Neil Turner's Blog

Blogging about technology and randomness since 2002

The WMF Flaw – what we know

There’s a lot being said about the WMF flaw. Since my last post, it has become apparent that the code causing the WMF exploit has been in Windows since Windows 3.0. This was released in 1990, making the flaw over 15 years old. Yet only now is anyone aware of it or actively exploiting it.
Potentially, this means that this vulnerability will affect more computers than any other software flaw ever, since it’s been in every version of Windows since 1990. But it’s not that simple. Apparently, according to this research by eWeek, the flaw will only affect Windows XP and Windows Server 2003, because in the past WMF files have not been associated with any program by default. It is only with the advent of the Windows Picture and Fax Viewer, which supports WMF amongst other image formats, that this flaw has become a threat.
But, there’s another but. Some of the viruses taking advantage of this flaw have been using JPG file extensions, even though the files themselves are WMF files. What this research didn’t test was whether viewing an infected WMF file disguised as a JPG file caused an infection. Microsoft has this to say on the subject:

At this point, the only image format affected is the Windows Metafile (WMF) format. It is possible however than an attacker could rename the file extension of a WMF file to that of a different image format. In this situation, it is likely that the Graphic Rendering engine would detect and render the file as a WMF image which could allow exploitation.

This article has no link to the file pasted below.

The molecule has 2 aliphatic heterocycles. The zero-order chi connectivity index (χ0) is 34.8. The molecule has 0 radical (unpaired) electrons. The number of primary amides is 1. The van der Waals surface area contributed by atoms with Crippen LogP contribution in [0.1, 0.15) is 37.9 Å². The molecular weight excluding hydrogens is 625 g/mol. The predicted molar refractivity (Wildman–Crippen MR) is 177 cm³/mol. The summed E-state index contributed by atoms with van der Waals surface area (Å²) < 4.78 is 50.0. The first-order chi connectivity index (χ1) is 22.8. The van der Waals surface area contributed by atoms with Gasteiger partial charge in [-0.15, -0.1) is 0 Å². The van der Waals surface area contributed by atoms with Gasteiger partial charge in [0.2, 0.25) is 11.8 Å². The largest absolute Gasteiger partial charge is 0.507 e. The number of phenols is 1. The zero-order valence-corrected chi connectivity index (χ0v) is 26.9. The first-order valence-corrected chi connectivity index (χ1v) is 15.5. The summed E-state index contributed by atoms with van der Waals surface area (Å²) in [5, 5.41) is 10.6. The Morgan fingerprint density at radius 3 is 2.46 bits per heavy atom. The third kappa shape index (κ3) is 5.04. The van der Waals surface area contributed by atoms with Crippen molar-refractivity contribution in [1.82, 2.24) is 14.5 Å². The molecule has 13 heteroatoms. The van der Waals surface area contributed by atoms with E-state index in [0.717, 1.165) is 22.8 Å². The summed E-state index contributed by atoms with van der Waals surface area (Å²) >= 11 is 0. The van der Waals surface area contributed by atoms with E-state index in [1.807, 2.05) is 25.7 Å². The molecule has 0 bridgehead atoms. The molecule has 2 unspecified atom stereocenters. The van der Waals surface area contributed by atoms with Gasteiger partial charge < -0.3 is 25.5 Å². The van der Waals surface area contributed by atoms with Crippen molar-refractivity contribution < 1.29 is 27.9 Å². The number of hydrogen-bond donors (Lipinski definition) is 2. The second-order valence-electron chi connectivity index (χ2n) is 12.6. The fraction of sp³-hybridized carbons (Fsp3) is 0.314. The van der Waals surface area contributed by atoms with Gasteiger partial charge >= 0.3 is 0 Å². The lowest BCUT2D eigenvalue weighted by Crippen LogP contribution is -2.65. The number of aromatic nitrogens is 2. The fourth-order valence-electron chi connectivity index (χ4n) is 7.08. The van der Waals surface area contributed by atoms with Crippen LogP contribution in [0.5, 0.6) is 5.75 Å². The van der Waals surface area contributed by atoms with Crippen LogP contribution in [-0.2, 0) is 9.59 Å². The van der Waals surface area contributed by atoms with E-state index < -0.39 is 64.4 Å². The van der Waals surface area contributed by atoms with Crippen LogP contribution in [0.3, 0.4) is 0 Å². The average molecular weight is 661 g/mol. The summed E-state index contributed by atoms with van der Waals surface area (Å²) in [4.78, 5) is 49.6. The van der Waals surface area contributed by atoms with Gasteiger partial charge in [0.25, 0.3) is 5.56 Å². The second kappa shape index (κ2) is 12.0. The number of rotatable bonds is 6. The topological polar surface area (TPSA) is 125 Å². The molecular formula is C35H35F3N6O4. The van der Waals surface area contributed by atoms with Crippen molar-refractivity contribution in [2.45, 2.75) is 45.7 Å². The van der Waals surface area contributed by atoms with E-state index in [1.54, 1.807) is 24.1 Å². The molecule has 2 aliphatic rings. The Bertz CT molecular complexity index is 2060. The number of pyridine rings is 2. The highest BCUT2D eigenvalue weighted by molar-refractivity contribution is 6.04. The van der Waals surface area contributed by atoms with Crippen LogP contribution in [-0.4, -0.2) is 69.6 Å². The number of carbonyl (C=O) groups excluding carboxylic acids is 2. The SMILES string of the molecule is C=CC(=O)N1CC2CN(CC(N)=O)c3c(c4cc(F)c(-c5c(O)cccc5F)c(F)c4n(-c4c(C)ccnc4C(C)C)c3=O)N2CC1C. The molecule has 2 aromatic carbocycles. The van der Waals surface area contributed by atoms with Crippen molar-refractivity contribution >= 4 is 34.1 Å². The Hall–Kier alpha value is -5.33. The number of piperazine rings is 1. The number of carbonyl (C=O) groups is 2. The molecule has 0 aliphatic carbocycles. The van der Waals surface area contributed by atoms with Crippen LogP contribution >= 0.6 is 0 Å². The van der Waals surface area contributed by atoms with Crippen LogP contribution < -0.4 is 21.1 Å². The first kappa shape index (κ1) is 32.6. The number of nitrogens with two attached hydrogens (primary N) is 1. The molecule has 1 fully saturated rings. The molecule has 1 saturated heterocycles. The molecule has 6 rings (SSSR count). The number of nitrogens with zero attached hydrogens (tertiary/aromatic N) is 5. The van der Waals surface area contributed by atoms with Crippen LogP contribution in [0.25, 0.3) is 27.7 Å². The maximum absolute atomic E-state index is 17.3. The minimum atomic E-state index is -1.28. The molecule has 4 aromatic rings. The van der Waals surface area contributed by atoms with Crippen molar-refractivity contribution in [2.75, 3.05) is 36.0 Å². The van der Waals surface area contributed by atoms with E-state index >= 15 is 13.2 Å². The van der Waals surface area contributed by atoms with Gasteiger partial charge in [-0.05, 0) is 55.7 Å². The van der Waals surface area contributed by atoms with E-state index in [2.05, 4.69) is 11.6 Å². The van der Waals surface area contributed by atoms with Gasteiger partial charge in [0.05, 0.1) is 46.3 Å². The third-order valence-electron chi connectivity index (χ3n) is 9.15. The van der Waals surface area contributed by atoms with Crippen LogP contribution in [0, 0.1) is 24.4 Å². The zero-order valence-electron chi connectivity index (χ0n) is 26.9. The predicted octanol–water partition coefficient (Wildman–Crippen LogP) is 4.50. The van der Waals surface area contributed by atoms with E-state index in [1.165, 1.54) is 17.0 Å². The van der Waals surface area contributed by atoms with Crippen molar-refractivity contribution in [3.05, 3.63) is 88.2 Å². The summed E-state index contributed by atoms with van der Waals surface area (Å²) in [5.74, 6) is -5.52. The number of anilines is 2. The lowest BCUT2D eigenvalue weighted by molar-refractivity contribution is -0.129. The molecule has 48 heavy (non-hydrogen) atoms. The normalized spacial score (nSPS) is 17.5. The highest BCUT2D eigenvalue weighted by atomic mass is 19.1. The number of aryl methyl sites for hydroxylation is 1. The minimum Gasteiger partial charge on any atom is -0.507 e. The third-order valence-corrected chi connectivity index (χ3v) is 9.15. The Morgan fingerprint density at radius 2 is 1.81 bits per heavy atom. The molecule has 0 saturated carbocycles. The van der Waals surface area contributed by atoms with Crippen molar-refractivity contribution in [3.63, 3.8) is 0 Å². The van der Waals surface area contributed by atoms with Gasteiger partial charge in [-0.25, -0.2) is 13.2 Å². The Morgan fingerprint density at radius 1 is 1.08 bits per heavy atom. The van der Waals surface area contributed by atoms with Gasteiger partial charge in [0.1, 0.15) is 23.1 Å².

If that’s the case, then users of most other recent versions of Windows are also affected, i.e. Windows 95, 98, 2000, NT and Me. Still, Windows XP is now the most widely used operating system on the internet, so even if the flaw only affects XP it still means that a large number of users could get infected, should a virus use this method of propogation.
Thankfully, though there have been isolated reports of viruses, none seem to have spread widely yet, and most anti-virus programs have employed heuristics scanning to detect malicious code that exploits this flaw, meaning that as long as your anti-virus program is up to date and set to scan WMF files (most scan all opened files by default anyway), it’s likely that you will be protected. You can, and indeed should, go further by un-registering the Windows Picture and Fax Viewer DLL (which will stop this program from working but it will also keep you safe) and installing this temporary hotfix. Microsoft’s next patch day will be a week today – January 10th – so presumably the most we have to wait for an official fix is 7 days.
Update: Microsoft has updated their advisory to state that the patch will be available on Tuesday 10th January. They have completed development of the patch, however it still requires testing and localisation, so that it will work on all native language versions of Windows and won’t cause any further side effects. Unfortunately, when you have a big, complex operating system like Windows used by so many different computers with so many different configurations, being able to identify and fix a flaw without causing any further problems in only two weeks as not easy.

One Comment

  1. The whole WMF thing is scary, but really, who uses WMF apart from M$ clipart?